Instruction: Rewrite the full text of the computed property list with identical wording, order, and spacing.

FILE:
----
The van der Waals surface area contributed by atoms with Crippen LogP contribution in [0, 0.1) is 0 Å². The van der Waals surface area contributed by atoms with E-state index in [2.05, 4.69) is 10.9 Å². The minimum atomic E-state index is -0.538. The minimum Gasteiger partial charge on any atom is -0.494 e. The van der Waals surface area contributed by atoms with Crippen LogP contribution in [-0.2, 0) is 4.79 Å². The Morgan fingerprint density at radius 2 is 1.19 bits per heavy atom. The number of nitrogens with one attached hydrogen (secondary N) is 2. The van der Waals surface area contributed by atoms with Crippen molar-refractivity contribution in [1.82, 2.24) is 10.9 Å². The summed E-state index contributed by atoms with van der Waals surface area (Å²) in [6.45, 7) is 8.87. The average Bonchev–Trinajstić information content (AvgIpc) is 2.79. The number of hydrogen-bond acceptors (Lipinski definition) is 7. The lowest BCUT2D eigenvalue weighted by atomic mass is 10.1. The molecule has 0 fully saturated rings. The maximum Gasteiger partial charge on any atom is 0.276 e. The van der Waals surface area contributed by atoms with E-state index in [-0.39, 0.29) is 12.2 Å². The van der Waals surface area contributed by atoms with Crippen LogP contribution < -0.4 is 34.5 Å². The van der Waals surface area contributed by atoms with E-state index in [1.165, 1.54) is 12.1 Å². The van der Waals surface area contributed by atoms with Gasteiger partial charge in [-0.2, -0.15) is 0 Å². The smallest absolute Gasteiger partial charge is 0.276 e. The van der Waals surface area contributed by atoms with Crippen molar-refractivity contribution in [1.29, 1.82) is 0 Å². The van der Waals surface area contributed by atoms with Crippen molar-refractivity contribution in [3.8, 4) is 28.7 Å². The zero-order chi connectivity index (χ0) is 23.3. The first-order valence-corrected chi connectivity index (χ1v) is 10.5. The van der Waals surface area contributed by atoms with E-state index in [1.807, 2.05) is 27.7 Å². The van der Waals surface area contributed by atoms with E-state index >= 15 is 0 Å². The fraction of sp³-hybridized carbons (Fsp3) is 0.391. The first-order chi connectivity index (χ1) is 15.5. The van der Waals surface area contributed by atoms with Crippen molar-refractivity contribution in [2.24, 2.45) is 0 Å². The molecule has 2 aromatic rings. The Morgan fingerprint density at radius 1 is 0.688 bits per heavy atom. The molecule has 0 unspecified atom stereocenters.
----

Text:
The van der Waals surface area contributed by atoms with Crippen LogP contribution in [0, 0.1) is 0 Å². The van der Waals surface area contributed by atoms with E-state index in [2.05, 4.69) is 10.9 Å². The minimum atomic E-state index is -0.538. The minimum Gasteiger partial charge on any atom is -0.494 e. The van der Waals surface area contributed by atoms with Crippen LogP contribution in [-0.2, 0) is 4.79 Å². The Morgan fingerprint density at radius 2 is 1.19 bits per heavy atom. The number of nitrogens with one attached hydrogen (secondary N) is 2. The van der Waals surface area contributed by atoms with Crippen molar-refractivity contribution in [1.82, 2.24) is 10.9 Å². The summed E-state index contributed by atoms with van der Waals surface area (Å²) in [6.45, 7) is 8.87. The average Bonchev–Trinajstić information content (AvgIpc) is 2.79. The number of hydrogen-bond acceptors (Lipinski definition) is 7. The lowest BCUT2D eigenvalue weighted by atomic mass is 10.1. The molecule has 0 fully saturated rings. The maximum Gasteiger partial charge on any atom is 0.276 e. The van der Waals surface area contributed by atoms with E-state index in [-0.39, 0.29) is 12.2 Å². The van der Waals surface area contributed by atoms with Crippen LogP contribution < -0.4 is 34.5 Å². The van der Waals surface area contributed by atoms with E-state index in [1.165, 1.54) is 12.1 Å². The van der Waals surface area contributed by atoms with Gasteiger partial charge in [-0.2, -0.15) is 0 Å². The smallest absolute Gasteiger partial charge is 0.276 e. The van der Waals surface area contributed by atoms with Crippen molar-refractivity contribution in [1.29, 1.82) is 0 Å². The van der Waals surface area contributed by atoms with Crippen molar-refractivity contribution in [3.8, 4) is 28.7 Å². The zero-order chi connectivity index (χ0) is 23.3. The first-order valence-corrected chi connectivity index (χ1v) is 10.5. The van der Waals surface area contributed by atoms with E-state index in [1.807, 2.05) is 27.7 Å². The van der Waals surface area contributed by atoms with E-state index >= 15 is 0 Å². The fraction of sp³-hybridized carbons (Fsp3) is 0.391. The first-order chi connectivity index (χ1) is 15.5. The van der Waals surface area contributed by atoms with Crippen molar-refractivity contribution in [2.24, 2.45) is 0 Å². The molecule has 2 aromatic rings. The Morgan fingerprint density at radius 1 is 0.688 bits per heavy atom. The molecule has 0 unspecified atom stereocenters.